The Dead Cat Bounce

The Dead Cat Bounce

European and US futures are trading lower after yesterday’s dead cat bounce. It was the biggest one day move for the US equity markets since 2009, the Dow Jones soared 5.09%, the S&P500 index surged by 4.60% and the Nasdaq index increased by 4.49%. Investors bought into the idea that the Federal Reserve is going to soften the blow of Coronavirus by lowering the interest rate.

There is no doubt that central banks need to play their part as we do seem to be witnessing a breakdown of the economic system due to the on-going virus situation. The fear of a long period of poor global growth pushed stocks lower – last week, the US stocks had their worst week since the financial crisis—and a rebound in equities was expected.

However, I am skeptical that the worst is over for the US equity markets. In order to understand this, one needs to look at important factors more closely, US treasuries are still trading near record low levels, gold is still holding on to its gain and the volatility index hasn’t dropped off the cliff either.

Basically, yesterday was nothing more than speculators pushing the markets higher before the powerful trend takes over again—meaning the stocks are likely to continue their downward move. Why? The Coronavirus situation is still awful, more than 89K people have been infected and over 3K have lost their lives. Airlines are still in a process of canceling their total flights to major infected countries or reducing their frequency leaving  passengers stuck in unwanted locations. Productivity is low because workers are still not working, and consumers aren’t spending for they do not feel safe in public places. The US and Chinese economic numbers are bound to print horrible readings and investors aren’t going to like it.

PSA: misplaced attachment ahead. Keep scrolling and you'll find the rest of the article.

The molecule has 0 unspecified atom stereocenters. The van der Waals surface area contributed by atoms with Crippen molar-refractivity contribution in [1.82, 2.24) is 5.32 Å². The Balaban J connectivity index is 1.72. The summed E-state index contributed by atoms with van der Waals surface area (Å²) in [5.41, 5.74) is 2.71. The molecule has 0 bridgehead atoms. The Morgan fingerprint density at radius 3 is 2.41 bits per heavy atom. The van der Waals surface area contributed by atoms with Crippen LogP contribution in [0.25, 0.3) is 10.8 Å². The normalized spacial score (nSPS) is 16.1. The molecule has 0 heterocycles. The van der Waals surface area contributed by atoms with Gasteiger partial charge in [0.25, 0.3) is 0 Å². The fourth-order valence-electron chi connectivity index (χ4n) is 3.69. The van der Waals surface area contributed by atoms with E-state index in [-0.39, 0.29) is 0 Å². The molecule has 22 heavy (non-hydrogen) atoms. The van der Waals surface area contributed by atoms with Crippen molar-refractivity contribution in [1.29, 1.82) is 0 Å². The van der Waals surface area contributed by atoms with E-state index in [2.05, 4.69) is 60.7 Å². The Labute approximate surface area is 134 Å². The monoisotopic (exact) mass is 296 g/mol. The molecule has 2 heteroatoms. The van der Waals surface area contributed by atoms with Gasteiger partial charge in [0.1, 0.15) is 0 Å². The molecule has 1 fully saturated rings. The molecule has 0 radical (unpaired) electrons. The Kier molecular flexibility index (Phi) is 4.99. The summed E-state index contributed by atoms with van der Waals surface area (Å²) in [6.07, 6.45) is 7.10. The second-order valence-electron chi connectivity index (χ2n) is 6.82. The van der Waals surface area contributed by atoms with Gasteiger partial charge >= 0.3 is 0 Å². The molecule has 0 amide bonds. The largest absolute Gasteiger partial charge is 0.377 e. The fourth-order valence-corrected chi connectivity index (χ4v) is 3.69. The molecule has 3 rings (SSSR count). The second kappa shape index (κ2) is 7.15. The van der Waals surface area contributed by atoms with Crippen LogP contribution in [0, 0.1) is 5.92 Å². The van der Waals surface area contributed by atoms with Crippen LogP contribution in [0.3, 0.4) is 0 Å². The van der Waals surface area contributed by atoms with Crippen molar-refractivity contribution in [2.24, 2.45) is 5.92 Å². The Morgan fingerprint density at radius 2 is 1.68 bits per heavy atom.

In the commodity trading space, Crude oil price has come off from its low due to two main reasons. Firstly, traders are hoping that the upcoming OPEC+meeting is going to bring good news for them. They are expecting a supply cut because Russia has agreed to this. Finally, the hopes of a coordinated action by central banks to rescue the global economy are also having a positive influence on the price. Having said this, crude oil is still trading below the critical price level of $50 and the bulls aren’t going to commit to any bigger bets unless the price moves above this mark. I think the bounce in oil price is temporary and we may see the price moving lower soon.

As for the economic docket, the RBA cut the rates by 25 basis points to soften the blow of coronavirus. The Australian economy is highly dependent on Chinese growth. Further rate cuts are anticipated. If we compare the RBA situation with the Federal Reserve, the Fed does have some competitive edge because it has made some room for itself to provide support for the markets. The Fed has more capacity to lower the interest rates and this means more weaker dollar.